SCRIPT FOR EYEWITNESS NEWS NEWSCASTSaturday, August 31, 2013.
from Eyewitness News Online
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"I hate to see it happen," said neighbor Steven Marion, "I really do."
Donald McDaniel, 38, claims it was self defense, telling Judge Pauley his dad actually pulled the knife on him first.
According to court documents, that's not the case.
The incident happened on Friday at a home on West Vine Street in Saint Albans.
Police say McDaniel punched his father, Russell McDaniel, several times during an argument. That's when police say McDaniel stabbed his father in the leg twice before fleeing from the scene.
"He needs to get straightened out and get off the drugs," said Marion, "and maybe it'll get him straightened up."
Kanawha County deputies found McDaniel along a roadway and say he was showing signs of a drug overdose.
He was taken to the hospital for evaluation.
And once released, McDaniel was arrested.
Neighbors say they hope the victim, McDaniel's own father, makes a full recovery.
"I hope that this is all behind him," said McDaniel, "I hope he doesn't have anymore trouble."
Family members tell Eyewitness News Russell is in good condition and is expected to be released from the hospital.
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ANGELS PERCH TWO
I- WHAT WE KNOW
IT TELLS THE STORY OF A POCAHONTAS COUNTY FAMILY'S BATTLE AGAINST ALZHEIMER'S DISEASE.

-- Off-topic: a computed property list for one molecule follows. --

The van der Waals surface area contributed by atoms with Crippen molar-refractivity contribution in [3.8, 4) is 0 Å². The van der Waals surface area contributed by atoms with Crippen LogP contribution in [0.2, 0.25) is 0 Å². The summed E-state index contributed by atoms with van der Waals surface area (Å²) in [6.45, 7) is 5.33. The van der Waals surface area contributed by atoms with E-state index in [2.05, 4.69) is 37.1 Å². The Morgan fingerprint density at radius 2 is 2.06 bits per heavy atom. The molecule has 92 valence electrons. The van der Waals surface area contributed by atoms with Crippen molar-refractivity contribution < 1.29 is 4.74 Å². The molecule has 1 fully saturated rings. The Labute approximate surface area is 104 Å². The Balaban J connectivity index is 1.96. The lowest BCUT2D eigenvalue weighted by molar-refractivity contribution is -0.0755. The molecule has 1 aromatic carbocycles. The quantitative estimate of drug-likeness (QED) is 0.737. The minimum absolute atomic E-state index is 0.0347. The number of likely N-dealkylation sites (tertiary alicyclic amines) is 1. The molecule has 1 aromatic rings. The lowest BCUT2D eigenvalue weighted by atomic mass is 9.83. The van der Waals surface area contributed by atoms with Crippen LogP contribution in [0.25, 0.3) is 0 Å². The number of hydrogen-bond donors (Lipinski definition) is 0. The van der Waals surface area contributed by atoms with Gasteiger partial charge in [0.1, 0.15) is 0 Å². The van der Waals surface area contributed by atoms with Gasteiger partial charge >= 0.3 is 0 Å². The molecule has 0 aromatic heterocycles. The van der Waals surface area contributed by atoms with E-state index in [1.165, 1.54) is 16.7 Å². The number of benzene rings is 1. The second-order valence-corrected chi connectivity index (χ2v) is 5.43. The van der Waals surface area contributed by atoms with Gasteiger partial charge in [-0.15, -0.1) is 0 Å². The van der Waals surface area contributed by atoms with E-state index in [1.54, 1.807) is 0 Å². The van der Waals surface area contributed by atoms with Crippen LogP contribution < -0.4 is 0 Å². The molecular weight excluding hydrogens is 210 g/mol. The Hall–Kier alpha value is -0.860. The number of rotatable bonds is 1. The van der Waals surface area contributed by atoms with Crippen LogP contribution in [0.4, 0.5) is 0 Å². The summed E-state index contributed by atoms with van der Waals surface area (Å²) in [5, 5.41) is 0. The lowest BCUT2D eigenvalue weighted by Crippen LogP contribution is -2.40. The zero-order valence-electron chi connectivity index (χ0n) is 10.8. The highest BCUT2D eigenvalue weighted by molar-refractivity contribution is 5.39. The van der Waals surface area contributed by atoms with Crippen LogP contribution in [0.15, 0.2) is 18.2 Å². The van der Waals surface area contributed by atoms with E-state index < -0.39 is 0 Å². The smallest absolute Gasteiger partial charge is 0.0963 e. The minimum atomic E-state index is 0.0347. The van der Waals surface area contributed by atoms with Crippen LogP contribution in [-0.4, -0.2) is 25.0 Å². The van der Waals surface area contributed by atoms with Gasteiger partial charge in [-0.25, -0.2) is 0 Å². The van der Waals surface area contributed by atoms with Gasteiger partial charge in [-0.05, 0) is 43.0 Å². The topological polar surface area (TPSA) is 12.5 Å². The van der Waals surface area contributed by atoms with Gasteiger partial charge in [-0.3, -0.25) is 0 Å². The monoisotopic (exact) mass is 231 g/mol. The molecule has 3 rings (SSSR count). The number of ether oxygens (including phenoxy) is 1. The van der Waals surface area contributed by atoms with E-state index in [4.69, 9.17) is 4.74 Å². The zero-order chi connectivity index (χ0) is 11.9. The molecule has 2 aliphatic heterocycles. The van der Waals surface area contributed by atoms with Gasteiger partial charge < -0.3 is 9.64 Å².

EYEWITNESS NEWS ENTERTAINMENT REPORTER KENNIE BASS TELLS US HOW THE CHANGING WORLD OF MOVIE MAKING IS ALLOWING MORE INDEPENDENT EFFORTS TO MAKE THEIR WAY TO THE SCREEN.
Kennie Bass/Eyewitness News: Making a movie can be an expensive proposition. However, it's not as costly as it used to be.
The introduction of high definition digital cameras and editing equipment has allowed more independent filmmakers to realize their vision. Moving away from the expense of using actual film has opened the door for more projects to make it to the screen.
Kennie Bass/Eyewitness News: Arbogast and his wife Kim Dilts produced their film "Angel's Perch" on a bare bones budget that Steven Spielberg would have laughed at.
They raised money through the internet, gathering contributions from supporters who believed in their movie's message about dealing with Alzheimer's disease. They partnered with the Alzheimer's Association for more critical assistance and they even re-financed a car to get the money to make the film.
But, no matter how hard they worked, without the digital technology that's surfaced in the last ten years, their dream would have gone unrealized.
Kennie Bass/Eyewitness News: Arbogast and Dilts say digital filmmaking gives them a chance to share stories with a wide audience. It's opened a new window for original and daring independent work.
J.T. Arbogast/Writer/Producer/Actor: From social media, from Facebook to Twitter and our mailing list people have been with us from the very beginning. That audience now, who have been hungry for this film for two years, we're able to deliver it to them. We know who they are. We can go to different markets and say we have people here, we already know that they're here. Let's put it in the theater and bring it to them.
In Charleston, Kennie Bass Eyewitness News.
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